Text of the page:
Column 1

Column 2

Column 3

Provisions

Commencement

Date/Details

1.  Sections 1 and 2 and anything in this Act not elsewhere covered by this table

The day this Act receives the Royal Assent.

 

2.  Section 3

A single day to be fixed by Proclamation.

However, if the provisions do not commence within the period of 12 months beginning on the day this Act receives the Royal Assent, they commence on the day after the end of that period.

 

3.  Sections 4 to 12

A single day to be fixed by Proclamation.

However, if the provisions do not commence within the period of 6 months beginning on the day this Act receives the Royal Assent, they commence on the day after the end of that period.

 

4.  Section 13

At the same time as the provisions covered by table item 2.

 

5.  Section 14

At the same time as the provisions covered by table item 3.

 

6.  Sections 15 to 17

At the same time as the provisions covered by table item 2.

 

7.  Parts 3 and 4

At the same time as the provisions covered by table item 2.

 

8.  Sections 24 to 26

At the same time as the provisions covered by table item 2.

 

9.  Sections 27 to 30

At the same time as the provisions covered by table item 3.

 

10.  Section 31

At the same time as the provisions covered by table item 2.

 

11.  Section 32

At the same time as the provisions covered by table item 3.

 

Note:          This table relates only to the provisions of this Act as originally enacted. It will not be amended to deal with any later amendments of this Act.

             (2)  Any information in column 3 of the table is not part of this Act. Information may be inserted in this column, or information in it may be edited, in any published version of this Act.

3  Simplified outline of this Act

•      For the purposes of the general law of the tort of defamation:

       (a)     an Australian person who maintains or administers a page of a social media service is taken to not be a publisher of third party material posted on the page; and

      (b)     if material is posted on a page of a social media service (and the material is posted in Australia), the provider of the social media service is taken to be a publisher of the material.

•      If the provider of a social media service is a publisher of material posted on a page of the social media service, the provider of the social media service has a defence in a defamation proceeding relating to the material if certain conditions are satisfied.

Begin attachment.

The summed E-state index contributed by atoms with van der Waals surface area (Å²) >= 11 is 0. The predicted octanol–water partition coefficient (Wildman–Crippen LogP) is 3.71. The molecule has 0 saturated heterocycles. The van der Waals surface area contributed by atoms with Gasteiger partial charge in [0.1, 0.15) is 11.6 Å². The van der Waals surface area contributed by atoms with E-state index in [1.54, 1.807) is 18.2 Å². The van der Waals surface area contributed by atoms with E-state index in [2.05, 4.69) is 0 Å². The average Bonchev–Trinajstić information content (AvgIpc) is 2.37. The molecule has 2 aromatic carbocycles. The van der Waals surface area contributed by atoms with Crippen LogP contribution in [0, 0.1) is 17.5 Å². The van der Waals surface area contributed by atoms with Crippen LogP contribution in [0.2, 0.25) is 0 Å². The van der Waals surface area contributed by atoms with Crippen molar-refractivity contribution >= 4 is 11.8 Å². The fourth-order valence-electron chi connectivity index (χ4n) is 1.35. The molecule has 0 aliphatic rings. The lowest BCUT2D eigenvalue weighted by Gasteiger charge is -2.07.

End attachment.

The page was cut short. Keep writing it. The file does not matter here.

•      If a person has posted material on a page of a social media service, an application may be made to a court for an end‑user information disclosure order that requires the provider of the social media service (or the provider’s nominated entity) to disclose the poster’s relevant contact details or country location data to the applicant for the order.

•      If the provider of a social media service is a foreign body corporate and the service has at least 250,000 Australian account‑holders (or the service is specified in the legislative rules), the provider of the social media service must have a nominated entity in Australia.

4  Constitutional basis of this Act

                   This Act relies on the Commonwealth’s legislative powers under paragraph 51(v) (communications) of the Constitution.

5  Additional operation of this Act

             (1)  In addition to section 4, this Act also has effect as provided by this section.

Corporations

             (2)  This Act also has the effect it would have if a reference to a social media service were expressly confined to a social media service provided by a corporation to which paragraph 51(xx) of the Constitution applies.

             (3)  Section 19 also has the effect it would have if a reference to a nominated entity were expressly confined to a nominated entity that is a corporation to which paragraph 51(xx) of the Constitution applies.

6  Definitions

                   In this Act:

access has the same meaning as in the Online Safety Act 2021.

account includes:

                     (a)  a free account; and

                     (b)  a pre‑paid account; and

                     (c)  anything that may reasonably be regarded as the equivalent of an account.

Australia, when used in a geographical sense, includes all the external Territories.

Australian court means:

                     (a)  the High Court; or

                     (b)  a court created by the Parliament; or

                     (c)  a court of a State or Territory.

Australian person means:

                     (a)  an Australian citizen; or

                     (b)  an individual who is, within the meaning of the Migration Act 1958, the holder of a permanent visa; or

                     (c)  a body corporate incorporated in Australia.

carriage service has the same meaning as in the Telecommunications Act 1997.

country location data of a person who has posted material on a page of a social media service means:

                     (a)  if the person appears to have been located in Australia when the person posted the material, according to the geolocation technology deployed by the provider of the service—a statement to that effect; or

                     (b)  if the person appears to have been located outside Australia when the person posted the material, according to the geolocation technology deployed by the provider of the service—a statement to that effect.